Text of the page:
From time to time, we like to filter our traffic to see what kinds of questions visitors are asking in search engines. Here are answers to some recent questions from visitors to our site.
How do I get rid of negative reviews of my law firm in search results?
If the review isn’t genuine, you can try to contact the site directly. Many review sites have a process for appealing fake reviews. However, if the review is genuine, your first course of action should be considering whether and how to respond to it.
You might also be able to push the review out of the top positions in a search result. Here are a few ways to do it:
- Get positive reviews on the same page as the negative review.
- Get positive reviews on other review sites that appear prominently in results.
- Claim various social media profiles with your name as the handle (i.e. URL, username, title, etc).
- Register domains that contain your name and launch basic bio sites.
- Get published in articles that contain your name (i.e. interviews, etc).
Usually, this is enough. However, if the negative review appears on a highly authoritative page and domain, you may need to take additional steps like building authority to your pages and profiles.
It’s also important to keep perspective. Sometimes, even when you’re working hard to provide excellent service, some people are going to be unhappy. If an unhappy client leaves a legitimate negative review, spend some time thinking about why it happened and preventing it from happening again. You may even consider responding to the review and discussing what preventative action you’ve taken.
How do I structure a a legal website with lots of content?
When you’re structuring a website, you must put your users first. Obviously, websites can be structured in numerous ways. Think about the nature of your site. What purpose does it serve? Is it a blog? Is it a legal information portal? Is it a marketing brochure for your law firm? Your site’s purpose should inform its structure.
If you care about attracting visitors from search engines, you’ll want to think about how to make it search engine-friendly. Google provides some helpful information in this area.
The important thing is to think about site structure before launch. Too many people make the mistake of rushing their site to launch only to later make costly structural overhauls later.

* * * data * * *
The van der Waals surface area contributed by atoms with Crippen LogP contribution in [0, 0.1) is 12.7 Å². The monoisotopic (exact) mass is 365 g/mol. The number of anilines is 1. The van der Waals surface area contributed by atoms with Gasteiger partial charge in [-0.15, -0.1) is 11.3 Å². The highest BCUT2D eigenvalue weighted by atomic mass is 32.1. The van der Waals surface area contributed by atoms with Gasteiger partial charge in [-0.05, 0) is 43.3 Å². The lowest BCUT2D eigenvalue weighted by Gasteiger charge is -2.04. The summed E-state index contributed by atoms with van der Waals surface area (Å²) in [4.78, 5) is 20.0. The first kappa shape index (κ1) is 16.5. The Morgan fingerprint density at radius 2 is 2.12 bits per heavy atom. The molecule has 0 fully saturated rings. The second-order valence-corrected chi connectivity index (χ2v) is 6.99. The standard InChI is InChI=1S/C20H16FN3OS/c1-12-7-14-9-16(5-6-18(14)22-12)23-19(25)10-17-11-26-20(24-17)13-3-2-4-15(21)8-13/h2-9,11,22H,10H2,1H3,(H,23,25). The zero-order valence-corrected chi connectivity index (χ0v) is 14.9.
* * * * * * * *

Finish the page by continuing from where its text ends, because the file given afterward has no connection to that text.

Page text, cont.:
What do lawyers spend on SEO?
Some lawyers spend no money at all on SEO. Of course, if they want to earn positions in search, they’re undoubtedly spending time. So if time is money… At the other end of the spectrum, many busy lawyers don’t have the knowledge or time to invest in comprehensive online marketing initiatives. So, they outsource it. But not all outsourcing is equal. After all, Godaddy sells SEO for $2.99 / month. Others spend tens of thousands of dollars per month.
The issue is less about the actual cost of SEO investments, but rather, their return. And the likely return depends on a variety of factors including the relative competition for the search queries that are likely to generate meaningful traffic and business for your firm.
Before you spend a single dollar or minute on SEO, you should spend some time learning about how search engines work.
What do people look for in an attorney?
People want to know that they are working with someone that they can trust to handle their legal situation. That is why so many people rely on word of mouth referrals from other people they trust.
Trust is complex. It requires competence. It requires a reputation for good work. It requires a reputation for excellent service. It requires investment in relationships.
While this may seem fairly elementary, many lawyers fail at investing in trust-building.
What works for lawyer advertising?
Different advertising methods will work for different lawyers, in different practice areas, in different locations.
I have yet to come across an advertising strategy or medium that works for all lawyers all of the time.
Advertising, in its very nature, is speculative. The key is to measure advertising activities to understand what mediums, ads, etc, are actually working.
Generally speaking, ads that focus on how lawyers assist their clients and distinguish them from their competitors are more effective than those that focus on the attorney and her credentials.
In terms of efficiency, search marketing tends to outperform more traditional interruption-based advertising (i.e. tv, radio, billboards, etc). However, this is not always the case. Again, the key is measurement.